In recent weeks I’ve become somewhat enamored with America’s Cup sailing. If you haven’t seen any of it, then I should let you know (spoiler alert) that New Zealand defeated USA in the finals (both boats skippered by Australians!) to bring the Cup back to NZ.
The boats that are sailed (and I used both terms loosely) in this year’s America’s Cup are incredible. They’re catamarans that rise out of the water on adjustable hydrofoils. Getting the boat up out of the water (called “foiling”) means a massive reduction in drag from the hulls being in the water in the style of a traditional sailing boat. Add an enormously effective sail (that’s more like an aircraft wing tipped on its side) and the boats are amazingly fast – sailing at 3 times the speed of the wind (or more) in the right conditions.
To understand a little better how it works, watch this (it’s worth it, they’re amazing!):
The part of this video that caught my attention is about how much difference a tiny variance in wind speed makes to the performance of the boat. At 6 knots of wind, both hulls will remain in the water and the boat will be sluggish – at best generating 6 knots of boat speed. At 6.5 knots, the catamaran will be able to lift one hull from the water, and just that 0.5 knot additional breeze suddenly enables the boat to race to 10-11-12 knots of boat speed. Go up another 0.5-1 knot of wind speed (to around 7-7.5 knots total, and the boat will fly on its foils – increasing speed dramatically up to somewhere around 20 knots.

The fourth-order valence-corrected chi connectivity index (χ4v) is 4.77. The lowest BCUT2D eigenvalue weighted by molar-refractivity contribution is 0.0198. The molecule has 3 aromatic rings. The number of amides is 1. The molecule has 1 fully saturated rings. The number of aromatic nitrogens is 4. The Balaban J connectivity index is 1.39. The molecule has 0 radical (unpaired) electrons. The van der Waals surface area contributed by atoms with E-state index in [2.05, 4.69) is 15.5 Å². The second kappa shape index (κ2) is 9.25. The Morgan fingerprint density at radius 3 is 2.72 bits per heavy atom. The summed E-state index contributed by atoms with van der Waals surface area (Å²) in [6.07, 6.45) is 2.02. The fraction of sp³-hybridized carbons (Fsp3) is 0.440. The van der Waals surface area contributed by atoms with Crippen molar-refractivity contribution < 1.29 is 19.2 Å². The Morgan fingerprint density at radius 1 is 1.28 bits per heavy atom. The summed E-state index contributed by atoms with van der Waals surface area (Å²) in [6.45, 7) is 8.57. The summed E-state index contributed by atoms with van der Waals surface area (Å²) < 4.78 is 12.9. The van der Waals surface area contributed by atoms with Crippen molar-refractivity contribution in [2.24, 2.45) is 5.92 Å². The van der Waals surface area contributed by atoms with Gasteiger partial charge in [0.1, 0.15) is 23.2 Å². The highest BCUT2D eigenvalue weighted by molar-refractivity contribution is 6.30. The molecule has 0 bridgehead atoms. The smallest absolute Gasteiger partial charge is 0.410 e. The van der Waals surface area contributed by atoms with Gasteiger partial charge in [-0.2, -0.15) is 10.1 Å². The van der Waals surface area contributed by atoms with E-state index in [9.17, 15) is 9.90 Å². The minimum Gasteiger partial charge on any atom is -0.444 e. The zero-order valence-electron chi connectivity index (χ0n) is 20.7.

Such a tiny difference in wind speed, such a massive difference in boat speed.
Naturally the challenge for boat designers is to generate that critical lift at ever lower wind & boat speeds to get the jump on the competition – and to then keep the boat up on the foils and sailing as fast as possible. They’ll make minuscule changes to the shape of the foils, and to the systems that control them to generate better boat performance. That’s how NZ won the Cup. If you want to hear more about the tiny changes they’ll make, here’s another video (I told you I got hooked!):
It strikes me that maybe, just maybe, there are similarities in life. That sometimes just small change to habits, to decisions, to approaches to life’s challenges can make an enormous difference to the outcomes. A small change to diet, or sleep patterns, or the words I use as I talk with family, friends or colleagues (to name a couple of examples) might make all the difference
And, just as in the America’s Cup, maybe it takes a team to find and make those changes. They have designers, engineers, builders and sailors working together to find and make the right changes to boat designs in order to fly the boat sooner and faster.
And so I wonder, who are the team that I (or you) turn to? The colleagues, the mentors, the friends, the family? And what opportunities do I (you) look for to make the small changes to life that might enable me (you) to fly?
What’s the tiny change to help make things fly?